Just because a business does not make any money, does not mean that the stock will go down. By way of example, Sernova (CVE:SVA) has seen its share price rise 318% over the last year, delighting many shareholders. But the harsh reality is that very many loss making companies burn through all their cash and go bankrupt.
In light of its strong share price run, we think now is a good time to investigate how risky Sernova's cash burn is. In this article, we define cash burn as its annual (negative) free cash flow, which is the amount of money a company spends each year to fund its growth. Let's start with an examination of the business' cash, relative to its cash burn.
Does Sernova Have A Long Cash Runway?
A cash runway is defined as the length of time it would take a company to run out of money if it kept spending at its current rate of cash burn. When Sernova last reported its balance sheet in July 2021, it had zero debt and cash worth CA$30m. Importantly, its cash burn was CA$6.0m over the trailing twelve months. That means it had a cash runway of about 5.0 years as of July 2021. Even though this is but one measure of the company's cash burn, the thought of such a long cash runway warms our bellies in a comforting way. Depicted below, you can see how its cash holdings have changed over time.
How Is Sernova's Cash Burn Changing Over Time?
Because Sernova isn't currently generating revenue, we consider it an early-stage business. Nonetheless, we can still examine its cash burn trajectory as part of our assessment of its cash burn situation. Over the last year its cash burn actually increased by 5.2%, which suggests that management are increasing investment in future growth, but not too quickly. That's not necessarily a bad thing, but investors should be mindful of the fact that will shorten the cash runway. Clearly, however, the crucial factor is whether the company will grow its business going forward. For that reason, it makes a lot of sense to take a look at our analyst forecasts for the company.
Can Sernova Raise More Cash Easily?
Since its cash burn is increasing (albeit only slightly), Sernova shareholders should still be mindful of the possibility it will require more cash in the future. Generally speaking, a listed business can raise new cash through issuing shares or taking on debt. One of the main advantages held by publicly listed companies is that they can sell shares to investors to raise cash and fund growth. By comparing a company's annual cash burn to its total market capitalisation, we can estimate roughly how many shares it would have to issue in order to run the company for another year (at the same burn rate).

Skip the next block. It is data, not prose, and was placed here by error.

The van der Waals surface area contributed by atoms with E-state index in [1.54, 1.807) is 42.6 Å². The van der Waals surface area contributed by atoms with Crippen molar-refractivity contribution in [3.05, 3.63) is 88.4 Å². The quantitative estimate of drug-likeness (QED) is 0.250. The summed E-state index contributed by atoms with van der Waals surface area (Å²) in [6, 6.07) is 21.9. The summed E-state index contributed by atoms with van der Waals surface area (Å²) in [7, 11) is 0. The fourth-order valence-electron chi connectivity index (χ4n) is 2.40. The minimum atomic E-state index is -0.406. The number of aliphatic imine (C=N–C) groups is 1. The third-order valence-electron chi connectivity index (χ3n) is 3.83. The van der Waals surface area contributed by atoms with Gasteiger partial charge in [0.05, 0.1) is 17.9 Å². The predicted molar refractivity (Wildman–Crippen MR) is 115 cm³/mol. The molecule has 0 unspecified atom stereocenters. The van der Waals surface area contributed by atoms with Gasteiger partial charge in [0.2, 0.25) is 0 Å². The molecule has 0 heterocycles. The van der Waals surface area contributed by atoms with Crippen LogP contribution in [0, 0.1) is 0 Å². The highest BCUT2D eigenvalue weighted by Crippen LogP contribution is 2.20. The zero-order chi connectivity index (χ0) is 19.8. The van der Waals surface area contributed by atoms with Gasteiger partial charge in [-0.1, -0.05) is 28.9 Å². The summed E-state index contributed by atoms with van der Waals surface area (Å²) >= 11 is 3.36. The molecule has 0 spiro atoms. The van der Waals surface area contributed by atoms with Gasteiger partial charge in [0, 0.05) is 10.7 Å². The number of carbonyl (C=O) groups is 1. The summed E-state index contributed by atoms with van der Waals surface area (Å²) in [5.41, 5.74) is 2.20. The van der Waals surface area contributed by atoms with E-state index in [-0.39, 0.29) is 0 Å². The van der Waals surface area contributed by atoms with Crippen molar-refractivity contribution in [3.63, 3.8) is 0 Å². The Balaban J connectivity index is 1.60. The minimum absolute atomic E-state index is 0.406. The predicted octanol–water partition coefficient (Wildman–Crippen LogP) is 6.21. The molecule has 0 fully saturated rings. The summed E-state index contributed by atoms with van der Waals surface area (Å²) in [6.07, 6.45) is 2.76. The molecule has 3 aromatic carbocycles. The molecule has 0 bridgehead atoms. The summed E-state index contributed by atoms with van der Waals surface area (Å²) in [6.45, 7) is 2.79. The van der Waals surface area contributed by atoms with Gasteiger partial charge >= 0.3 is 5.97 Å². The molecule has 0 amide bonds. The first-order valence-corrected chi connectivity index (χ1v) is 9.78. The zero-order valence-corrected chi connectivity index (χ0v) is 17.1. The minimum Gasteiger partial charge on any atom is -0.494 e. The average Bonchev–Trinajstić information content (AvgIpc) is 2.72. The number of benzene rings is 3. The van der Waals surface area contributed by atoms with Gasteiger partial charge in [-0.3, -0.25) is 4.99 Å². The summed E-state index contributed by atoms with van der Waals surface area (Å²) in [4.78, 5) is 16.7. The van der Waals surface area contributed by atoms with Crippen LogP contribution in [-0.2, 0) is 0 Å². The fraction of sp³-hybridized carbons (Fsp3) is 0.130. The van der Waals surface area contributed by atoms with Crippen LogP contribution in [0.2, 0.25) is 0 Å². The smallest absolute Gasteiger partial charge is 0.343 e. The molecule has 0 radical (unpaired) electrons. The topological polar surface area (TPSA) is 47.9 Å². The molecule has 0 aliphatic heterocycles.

Sernova's cash burn of CA$6.0m is about 1.2% of its CA$496m market capitalisation. That means it could easily issue a few shares to fund more growth, and might well be in a position to borrow cheaply.
So, Should We Worry About Sernova's Cash Burn?
As you can probably tell by now, we're not too worried about Sernova's cash burn. In particular, we think its cash runway stands out as evidence that the company is well on top of its spending. While its increasing cash burn wasn't great, the other factors mentioned in this article more than make up for weakness on that measure. Taking all the factors in this report into account, we're not at all worried about its cash burn, as the business appears well capitalized to spend as needs be. On another note, we conducted an in-depth investigation of the company, and identified 3 warning signs for Sernova (1 is concerning!) that you should be aware of before investing here.
Of course, you might find a fantastic investment by looking elsewhere. So take a peek at this free list of companies insiders are buying, and this list of stocks growth stocks (according to analyst forecasts)
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This article by Simply Wall St is general in nature. We provide commentary based on historical data and analyst forecasts only using an unbiased methodology and our articles are not intended to be financial advice. It does not constitute a recommendation to buy or sell any stock, and does not take account of your objectives, or your financial situation. We aim to bring you long-term focused analysis driven by fundamental data. Note that our analysis may not factor in the latest price-sensitive company announcements or qualitative material. Simply Wall St has no position in any stocks mentioned.